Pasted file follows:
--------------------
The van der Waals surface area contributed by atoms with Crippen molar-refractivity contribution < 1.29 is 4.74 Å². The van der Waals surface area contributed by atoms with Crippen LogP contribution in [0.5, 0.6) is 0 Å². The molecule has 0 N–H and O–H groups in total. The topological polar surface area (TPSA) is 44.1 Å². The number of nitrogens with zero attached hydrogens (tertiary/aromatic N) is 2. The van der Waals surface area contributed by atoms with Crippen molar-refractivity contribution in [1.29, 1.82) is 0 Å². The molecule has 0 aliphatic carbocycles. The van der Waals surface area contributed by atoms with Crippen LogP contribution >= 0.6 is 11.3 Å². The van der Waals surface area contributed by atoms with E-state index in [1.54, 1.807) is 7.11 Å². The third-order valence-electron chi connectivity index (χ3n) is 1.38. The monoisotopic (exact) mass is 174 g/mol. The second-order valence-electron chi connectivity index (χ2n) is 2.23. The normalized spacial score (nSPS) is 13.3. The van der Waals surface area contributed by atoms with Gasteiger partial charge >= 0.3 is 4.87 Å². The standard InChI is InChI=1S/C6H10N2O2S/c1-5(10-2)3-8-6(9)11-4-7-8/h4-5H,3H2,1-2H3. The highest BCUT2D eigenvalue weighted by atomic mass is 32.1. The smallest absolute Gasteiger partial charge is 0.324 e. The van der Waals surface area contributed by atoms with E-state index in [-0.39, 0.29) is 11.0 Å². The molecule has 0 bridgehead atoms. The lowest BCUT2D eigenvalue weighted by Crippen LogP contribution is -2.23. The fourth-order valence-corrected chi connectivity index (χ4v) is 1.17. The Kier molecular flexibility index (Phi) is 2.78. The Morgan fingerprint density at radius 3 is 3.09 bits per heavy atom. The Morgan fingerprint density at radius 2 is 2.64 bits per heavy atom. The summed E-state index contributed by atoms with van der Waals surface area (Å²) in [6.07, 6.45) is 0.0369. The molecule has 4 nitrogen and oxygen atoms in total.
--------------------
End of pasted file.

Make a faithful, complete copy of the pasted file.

The van der Waals surface area contributed by atoms with Crippen molar-refractivity contribution < 1.29 is 4.74 Å². The van der Waals surface area contributed by atoms with Crippen LogP contribution in [0.5, 0.6) is 0 Å². The molecule has 0 N–H and O–H groups in total. The topological polar surface area (TPSA) is 44.1 Å². The number of nitrogens with zero attached hydrogens (tertiary/aromatic N) is 2. The van der Waals surface area contributed by atoms with Crippen molar-refractivity contribution in [1.29, 1.82) is 0 Å². The molecule has 0 aliphatic carbocycles. The van der Waals surface area contributed by atoms with Crippen LogP contribution >= 0.6 is 11.3 Å². The van der Waals surface area contributed by atoms with E-state index in [1.54, 1.807) is 7.11 Å². The third-order valence-electron chi connectivity index (χ3n) is 1.38. The monoisotopic (exact) mass is 174 g/mol. The second-order valence-electron chi connectivity index (χ2n) is 2.23. The normalized spacial score (nSPS) is 13.3. The van der Waals surface area contributed by atoms with Gasteiger partial charge >= 0.3 is 4.87 Å². The standard InChI is InChI=1S/C6H10N2O2S/c1-5(10-2)3-8-6(9)11-4-7-8/h4-5H,3H2,1-2H3. The highest BCUT2D eigenvalue weighted by atomic mass is 32.1. The smallest absolute Gasteiger partial charge is 0.324 e. The van der Waals surface area contributed by atoms with E-state index in [-0.39, 0.29) is 11.0 Å². The molecule has 0 bridgehead atoms. The lowest BCUT2D eigenvalue weighted by Crippen LogP contribution is -2.23. The fourth-order valence-corrected chi connectivity index (χ4v) is 1.17. The Kier molecular flexibility index (Phi) is 2.78. The Morgan fingerprint density at radius 3 is 3.09 bits per heavy atom. The Morgan fingerprint density at radius 2 is 2.64 bits per heavy atom. The summed E-state index contributed by atoms with van der Waals surface area (Å²) in [6.07, 6.45) is 0.0369. The molecule has 4 nitrogen and oxygen atoms in total.